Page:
While stores may not be consistent in how they classify shrimp, when you’re at the seafood counter there’s a method to the madness for how many shrimp typically come per pound (this is indicative of their size). Resources that will be helpful include the Certi-Fresh Shrimp Sizing Guide you can print, and keep with your cookbooks (score!)… and the Farm to Table guide that provides some detail on larger-sized shrimp. Now you’ll be able to decipher shrimp-like code like PUD, P&D, U/15, and 61/70!

i. Time

Total prep: About 30 minutes.

ii. Ingredients

½ cup | unsalted butter (my grandmother “Nanny” insisted on Falfurrias)
1 ½ pounds | cleaned, raw shrimp
½ cup | onion, chopped
1 cup | fresh mushrooms, sliced
2 tablespoons | lemon juice
1 tablespoon | worcestershire sauce
2 tablespoons | flour
1 ½ teaspoons | seasoned salt
dash | fresh cracked black pepper
1 ½ cups | sour cream
1 tablespoon | fresh parsley, chopped
to serve | rice or buttered toast (optional)

Shrimp Victoria On The Stove

iii. What to do

1. In a large skillet over medium-high heat melt the butter. Cook shrimp and onion, stirring until the shrimp is almost tender, about 5 minutes.

Shrimp Victoria Recipe With Mushrooms

Shrimp Victoria With Sour Cream

A Mound Of Sour Cream? Texans “Yee Haw” About This!

2. Add the mushrooms, lemon juice and the Worcestershire sauce. Cook, stirring occasionally, for 5 more minutes. Remove from heat.

3. Stir in the flour, seasoned salt and black pepper. Then the sour cream. Return the skillet to the heat and cook over low heat stirring until hot, but not boiling.

Shrimp Victoria Recipe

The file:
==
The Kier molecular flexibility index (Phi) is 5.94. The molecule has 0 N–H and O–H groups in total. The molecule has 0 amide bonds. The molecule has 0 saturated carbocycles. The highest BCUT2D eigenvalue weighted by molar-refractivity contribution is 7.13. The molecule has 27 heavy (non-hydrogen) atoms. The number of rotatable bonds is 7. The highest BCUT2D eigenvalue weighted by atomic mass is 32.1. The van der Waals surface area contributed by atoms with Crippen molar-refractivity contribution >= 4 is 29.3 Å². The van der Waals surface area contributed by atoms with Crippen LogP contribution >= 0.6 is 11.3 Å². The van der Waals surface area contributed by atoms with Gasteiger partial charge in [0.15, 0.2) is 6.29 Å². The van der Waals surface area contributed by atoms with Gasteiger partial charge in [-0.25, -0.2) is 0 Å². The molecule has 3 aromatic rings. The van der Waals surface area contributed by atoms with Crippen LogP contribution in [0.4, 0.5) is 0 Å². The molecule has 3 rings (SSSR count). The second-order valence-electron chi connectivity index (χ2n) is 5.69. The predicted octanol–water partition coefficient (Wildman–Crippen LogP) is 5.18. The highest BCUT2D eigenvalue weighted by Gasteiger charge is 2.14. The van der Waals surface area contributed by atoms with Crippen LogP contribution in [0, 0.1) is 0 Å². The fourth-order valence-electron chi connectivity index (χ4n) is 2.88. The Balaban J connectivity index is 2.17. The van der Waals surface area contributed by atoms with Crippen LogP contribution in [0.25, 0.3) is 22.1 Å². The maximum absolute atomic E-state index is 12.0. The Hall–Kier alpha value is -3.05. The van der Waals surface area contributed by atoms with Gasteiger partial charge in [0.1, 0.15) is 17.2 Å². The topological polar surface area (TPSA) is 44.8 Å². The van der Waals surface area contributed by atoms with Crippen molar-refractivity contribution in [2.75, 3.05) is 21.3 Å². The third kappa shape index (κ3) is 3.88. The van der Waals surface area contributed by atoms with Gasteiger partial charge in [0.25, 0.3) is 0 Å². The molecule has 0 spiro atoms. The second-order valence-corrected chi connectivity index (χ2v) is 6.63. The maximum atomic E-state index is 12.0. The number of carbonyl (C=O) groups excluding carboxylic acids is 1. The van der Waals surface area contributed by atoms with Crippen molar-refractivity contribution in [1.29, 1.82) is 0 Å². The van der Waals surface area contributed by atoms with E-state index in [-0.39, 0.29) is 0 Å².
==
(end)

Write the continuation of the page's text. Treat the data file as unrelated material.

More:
4. Sprinkle with parsley. Serve at once over rice or buttered toast.

Yields 6 servings

~ Patrick

Betty’s Son
Founder and “Nostalgic Food Blogger” of Betty’s Cook Nook

Shrimp Victoria Recipe From Betty's Cook Nook

A Scan Of Mom’s Shrimp Victoria Recipe ~ Note The Suggested Pairings
For The Perfect Meal (see bottom of recipe)


steamed artichoke

A Steamed Artichoke Recipe From Betty's Cook Nook

Knock? Knock!

“Who’s there?”

“Artichoke!” “Artichoke, who?” 

“Arti chokes when he eats too fast!”

This was one of my most favorite childhood jokes. While many friends say I have a good sense of humor, my biggest deficit is I can count on one hand the funny jokes I can remember. Go figure!

Tasty Chokes

When I think of Mom, I think of her special white artichoke plates; these made frequent appearances for our great gatherings in the 1970s. I don’t think I’ve had an artichoke since then but was happy to be reunited with their taste as an adult – the artichoke reminds me of the great taste of an avocado – just with a different texture/composition.